3. NOW you’re talking! I’ve been unhappy with the posts lately… well, actually the posts lately have been fine, it’s been the comments that are getting ugly. Everyone seems to be assuming that comments or questions are hate mail, and some of your responses have really upset me because I had the same questions, NOT in a hate/judgmental sense, But wanting to KNOW, and the askers were being slapped across the faces rather than have their questions answered respectfully. Perhaps you know these people, and know they are being rude, and the whole story doesn’t show in the comments?
    This post I don’t have questions on, and there aren’t too many comments (yet), although they’re rather rude again (sigh), so it was way more comfortable to read. I’d been considering unsubscribing.
    I’m really liking what you have to say here. Overeating is a big issue! Everyone (more or less) does it SOMETIME. Hunger SHOULD be #1, not nutrients. Rewards are effective. Having a plan is effective. Good tips, not worth crabby comments, people. I’m off to make some lists! : )

    1. @Becky

      It was the ugly comments that upset me. So I may have overreacted to the people who were legitimately just asking questions. There were a lot of rude commenters on my recent posts about my weight loss.

      I don’t know the commenters. I suspect someone posted a link to my post in some forum or something. There were a lot of people who were advocates of “health at every size” and recovering anorexics — so maybe that’s what happened. They definitely seemed to have an ax to grind.

      Just as you say you felt like unsubscribing, I felt like quitting blogging!

      But my aim is to help people so I will keep blogging. I’m just going to have my assistant check the comments more frequently (before I do) so she can delete the rude ones before I see them. My comment policy is no personal attacks, no trolling, no foul language, etc.

      1. Ah yes. I finally decided that the comments were just going to be something I avoided like the plague. Normally I like reading what your commenters say because they ask the questions I had, clarify, add support, give personal testimonies, bring up other angles, and all manner of cool stuff. : ) This was raising my blood pressure though, not educating me.
        Thanks for sticking with it. Now that I’ve adjusted to your new direction I’m excited about your posts. This is much more in line with what I picture as common sense. Many real food people give me the feeling that you must ALWAYS be packing it in: it’s the only way to have a healthy body. I just can’t see things like forsaking plain water for a “nutrient filled beverage” for the average reasonably fed person.

  4. I think this is a fantastic post full of great ideas for overeaters. I’ve struggled with food my whole life. I’ve gone through long periods where I’ve simply been overeating and the tips you give in this post are the exact same things I uses to teach myself better eating habits. I’ve also struggled with undereating and thyroid disease and low metabolism. I used other methods to help with those issues. For me, learning what an appropriate amount of food is was difficult. For years, I ate a strict diet. I though eating any meal with more than 300 calories was bingeing and snacking was forbidden. I’ve since learned that 1500-2000 calories a day is not overeating. But most restaurant meals are, and an entire carton of ice cream (homemade with raw milk or not) is, and a half a loaf of sourdough bread spread liberally with grassfed butter is. For those of us with eating issues, weight and eating are difficult matters. For those of you with no food issues, you don’t need to heal your metabolism or learn how to eat normally. You can do it naturally. Some of us can’t.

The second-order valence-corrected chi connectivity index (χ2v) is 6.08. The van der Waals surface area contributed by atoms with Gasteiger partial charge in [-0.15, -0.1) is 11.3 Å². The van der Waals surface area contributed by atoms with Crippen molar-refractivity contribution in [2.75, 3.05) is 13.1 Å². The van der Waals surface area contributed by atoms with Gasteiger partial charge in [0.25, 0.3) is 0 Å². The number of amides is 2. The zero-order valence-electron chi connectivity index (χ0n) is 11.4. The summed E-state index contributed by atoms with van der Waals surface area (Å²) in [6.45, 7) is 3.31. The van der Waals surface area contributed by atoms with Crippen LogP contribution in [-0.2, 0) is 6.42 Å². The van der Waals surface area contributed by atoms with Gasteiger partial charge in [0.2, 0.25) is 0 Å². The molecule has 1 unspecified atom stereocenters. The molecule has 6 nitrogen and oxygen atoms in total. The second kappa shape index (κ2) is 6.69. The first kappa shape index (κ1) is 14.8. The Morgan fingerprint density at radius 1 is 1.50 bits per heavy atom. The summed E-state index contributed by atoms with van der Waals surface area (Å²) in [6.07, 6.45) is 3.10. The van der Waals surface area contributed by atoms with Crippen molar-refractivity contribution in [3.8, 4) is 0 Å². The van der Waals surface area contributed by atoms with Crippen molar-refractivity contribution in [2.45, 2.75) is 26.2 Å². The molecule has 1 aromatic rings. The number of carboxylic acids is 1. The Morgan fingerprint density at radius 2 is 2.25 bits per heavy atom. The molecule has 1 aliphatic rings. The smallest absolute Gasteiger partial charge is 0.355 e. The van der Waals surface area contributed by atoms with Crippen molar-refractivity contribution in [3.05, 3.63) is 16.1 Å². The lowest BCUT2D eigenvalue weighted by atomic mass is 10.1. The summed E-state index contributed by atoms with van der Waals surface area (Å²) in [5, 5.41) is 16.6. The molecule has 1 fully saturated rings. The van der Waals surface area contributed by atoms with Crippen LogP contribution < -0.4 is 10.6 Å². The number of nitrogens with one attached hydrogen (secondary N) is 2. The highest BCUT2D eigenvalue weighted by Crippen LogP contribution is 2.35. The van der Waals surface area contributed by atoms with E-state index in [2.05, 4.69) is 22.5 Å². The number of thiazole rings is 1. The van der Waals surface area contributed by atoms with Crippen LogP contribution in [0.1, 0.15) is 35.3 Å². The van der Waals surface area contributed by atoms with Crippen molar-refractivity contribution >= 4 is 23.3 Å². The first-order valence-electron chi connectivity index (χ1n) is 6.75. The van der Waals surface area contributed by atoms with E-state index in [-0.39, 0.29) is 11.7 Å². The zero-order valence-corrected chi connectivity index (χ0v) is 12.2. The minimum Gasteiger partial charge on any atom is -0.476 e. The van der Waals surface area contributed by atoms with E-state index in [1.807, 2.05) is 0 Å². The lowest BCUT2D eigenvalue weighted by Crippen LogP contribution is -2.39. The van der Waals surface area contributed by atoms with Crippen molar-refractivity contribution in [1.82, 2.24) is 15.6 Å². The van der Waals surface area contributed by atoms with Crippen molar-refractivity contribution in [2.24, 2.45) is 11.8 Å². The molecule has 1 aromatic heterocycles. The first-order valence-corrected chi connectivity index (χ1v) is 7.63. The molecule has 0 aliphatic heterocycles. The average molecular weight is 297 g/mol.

5. These are great tips Ann Marie! I RARRFed (haha) for a year and gained 35 lbs. I went from a size 0/2 to a size 8! I did need to gain weight, but only about 15lbs. I waaaaay over did it. In the end I realized I really just needed to sleep more and eat 3 good meals a day with a light snack before bed. Now I’m stuck with an uncomfortable 20 extra lbs. I didn’t realize only being 20 lbs overweight sucked so much! My thighs chafe when I wear skirts, clothes never fit right (no matter the size and my clothes wear out so much faster), and my sweat stinks now. Once I realized that I didn’t need to keep stuffing my face, I stopped. I agree, it felt good to feel hungry again. I have stopped gaining weight and have started sleeping better. I am all for diet recovery, but I felt once the RARRFing was done…what do I do now? I think I am still trying to figure it out and it seems you are kinda going through that as well?

    1. Hi, Meagan,

      Yes, it is a process to learn how to do this!

      I am now only about 15 pounds overweight and it’s much better (I was over 30 pounds overweight) but I still want to get back to my old weight where I was the most comfortable.

      It takes time to get it off. I always remind myself that it took time to put it on so it will take time to get rid of it.